The point is, everyone on that team picks Player Dickface as their MVP. Because of the Bentleys and stuff. But I think Player Shithead should be the MVP because he's a better, more valuable baseball player.
These two sentences are the first Christensen's written that even approach something resembling evidence for Justin Morneau. Since they're so crappy, I will count each as half a sentence, making him one for fifteen.He gave them the run-producing presence they had sought for years, and his transformation changed the team's entire season.
Ugh. Doesn't matter what the Twins did last year, or in 2001. Doesn't matter. Half credit. 1.5 out of 16.Eventually, my top choice came down to Morneau and Jeter. Morneau had the statistics, especially over the final four months.
Wow. There you go. Morneau had the statistics. Morneau had the statistics
. It's as simple as that, you bloggy eggheads! Blogheads. Eggblogs. No elaboration necessary. No explanation of how, why, or in what way Morneau had the statistics. Can't fit that in this column, what with the thirteen-sentence whiny prologue.
We've been over this before, but I'll type out here what I think some of the relevant statistics are.Jeter WARP3: 12.1
Morneau WARP3: 8.6Jeter Win Shares: 33
Morneau Win Shares: 27Jeter VORP: 80.5
Morneau VORP: 52.0Jeter EqA: .324
Morneau EqA: .315Jeter RC: 138
Morneau RC: 121Jeter FRAR: 39
Moreau FRAR: 16Jeter WPA: 5.98
Morneau WPA: 4.46Jeter OBP: .417
Morneau OBP: .375
(By the way, I'm counting "Morneau had the statistics" as part of Christensen's argument. See how generous I am? 2.5 out of 18.)
I also believed if you took Jeter away from the talent-rich Yankees, they still win the AL East. Take away Morneau, and the Twins don't make the playoffs.
Right -- because the Blue Jays and the Red Sox were terrible, Justin Morneau deserves the MVP. You know what, Christensen? I'll give 'em to you. 4.5 out of 20.Finally, I wrestled with the "homer" factor. Was I picking Morneau simply because I cover the Twins? Quite frankly, I might have listed Santana in the top seven, if I hadn't listed two other Twins so high.
These sentences have nothing to do with the discussion of whether Morneau was better than Jeter. Your objectivity should be a goddamn given. 4.5 out of 23.Let's just say I felt better when the 27 other ballots drew similar conclusions. I know most of these writers very well, and I can assure you they agonized over their choices just like me. Criticize us all you want, but I believe these awards are in very good hands with the BBWAA.
Thanks, I did criticize you. It felt great. Of course you believe the awards are in "very good hands" -- they're your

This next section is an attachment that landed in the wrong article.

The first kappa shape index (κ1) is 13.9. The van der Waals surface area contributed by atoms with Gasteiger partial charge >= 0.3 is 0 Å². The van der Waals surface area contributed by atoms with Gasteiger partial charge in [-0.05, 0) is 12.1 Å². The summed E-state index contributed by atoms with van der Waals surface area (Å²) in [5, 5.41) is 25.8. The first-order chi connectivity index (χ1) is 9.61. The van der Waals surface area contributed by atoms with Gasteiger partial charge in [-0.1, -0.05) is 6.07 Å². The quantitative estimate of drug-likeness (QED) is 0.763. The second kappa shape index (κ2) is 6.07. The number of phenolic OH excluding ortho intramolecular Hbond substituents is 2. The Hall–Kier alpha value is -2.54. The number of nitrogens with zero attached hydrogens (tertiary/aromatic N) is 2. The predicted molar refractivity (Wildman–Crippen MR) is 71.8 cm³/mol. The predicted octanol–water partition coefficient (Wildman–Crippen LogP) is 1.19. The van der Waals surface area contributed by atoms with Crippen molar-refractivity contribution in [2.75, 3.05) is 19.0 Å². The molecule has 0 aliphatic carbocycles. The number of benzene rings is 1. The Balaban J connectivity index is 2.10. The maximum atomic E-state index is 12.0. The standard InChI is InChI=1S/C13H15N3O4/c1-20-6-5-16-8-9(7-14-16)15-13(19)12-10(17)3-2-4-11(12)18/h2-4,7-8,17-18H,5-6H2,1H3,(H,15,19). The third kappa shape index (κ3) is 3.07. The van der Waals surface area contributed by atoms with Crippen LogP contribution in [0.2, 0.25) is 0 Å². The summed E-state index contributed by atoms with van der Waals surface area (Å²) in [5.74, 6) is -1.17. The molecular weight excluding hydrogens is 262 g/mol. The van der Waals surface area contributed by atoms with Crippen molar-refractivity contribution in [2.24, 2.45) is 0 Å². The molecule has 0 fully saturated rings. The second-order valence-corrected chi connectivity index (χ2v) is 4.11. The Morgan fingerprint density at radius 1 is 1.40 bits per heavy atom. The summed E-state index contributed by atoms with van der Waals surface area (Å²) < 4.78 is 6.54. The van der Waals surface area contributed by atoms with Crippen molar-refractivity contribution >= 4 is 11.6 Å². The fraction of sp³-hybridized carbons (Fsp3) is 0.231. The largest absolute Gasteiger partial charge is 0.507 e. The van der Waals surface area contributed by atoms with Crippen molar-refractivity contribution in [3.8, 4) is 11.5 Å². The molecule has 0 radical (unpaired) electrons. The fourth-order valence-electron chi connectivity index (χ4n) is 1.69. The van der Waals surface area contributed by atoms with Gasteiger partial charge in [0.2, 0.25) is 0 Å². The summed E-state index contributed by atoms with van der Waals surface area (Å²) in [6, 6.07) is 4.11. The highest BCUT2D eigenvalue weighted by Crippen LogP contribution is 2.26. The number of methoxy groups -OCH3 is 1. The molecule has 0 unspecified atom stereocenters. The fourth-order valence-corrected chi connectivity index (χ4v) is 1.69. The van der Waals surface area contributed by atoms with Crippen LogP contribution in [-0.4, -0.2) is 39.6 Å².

hands. Anyway, that's the end of the article. That's it. Ends in more defensive bullshit. Twenty-six sentences. Four and a half of them (maybe six if you're feeling really charitable) deal with the substance of the argument: was Morneau in fact more valuable than Jeter? None of them do so in a serious, thoughtful way. Don't we deserve better than that?
Here, it's not my job, but I'll make a quick attempt at an argument for Jeter over Morneau. Jeter led Morneau in many (most/all?) of the semi-robust offensive metrics: EqA, VORP, RC, WPA. Moreover, Jeter had a forty-point advantage in OBP, and the single most important aspect of a hitter's job is to get on base. Forty points isn't a trivial lead -- some players who trailed Morneau by forty points, for example, include Willy Taveras, Jose Bautista and Alfredo Amezaga. Morneau did have a staggering advantage over Jeter in power, but it's my contention that Jeter's on-base lead overwhelms that advantage, and the metrics bear that out. On top of all this, Jeter plays a premium defensive position, one that is difficult to fill, with adequate skill. Baseball Prospectus has him at 39 fielding runs above replacement, which is actually better than adequate. Morneau, meanwhile, plays the defensive position at the very top of the defensive spectrum
, and he doesn't do it particularly well by most accounts. BP has him at 16 FRAR. In other words, most baseball players could step in and do what Morneau does defensively, but the same is not true for Jeter.
Hey, see that? It's nine sentences and sixteen lines of data (earlier in the post) about Derek Jeter and Justin Morneau and the results of their play on baseball fields. All that stuff plus the rest of the nonsense making fun of Joe Christensen took about twenty minutes to write while I also watch the USC-Notre Dame game. Couldn't Joe Christensen have done at least that much?
YOU'RE WELCOME, MOTHERFUCKERS.
Labels: derek jeter, joe christensen, justin morneau, mvp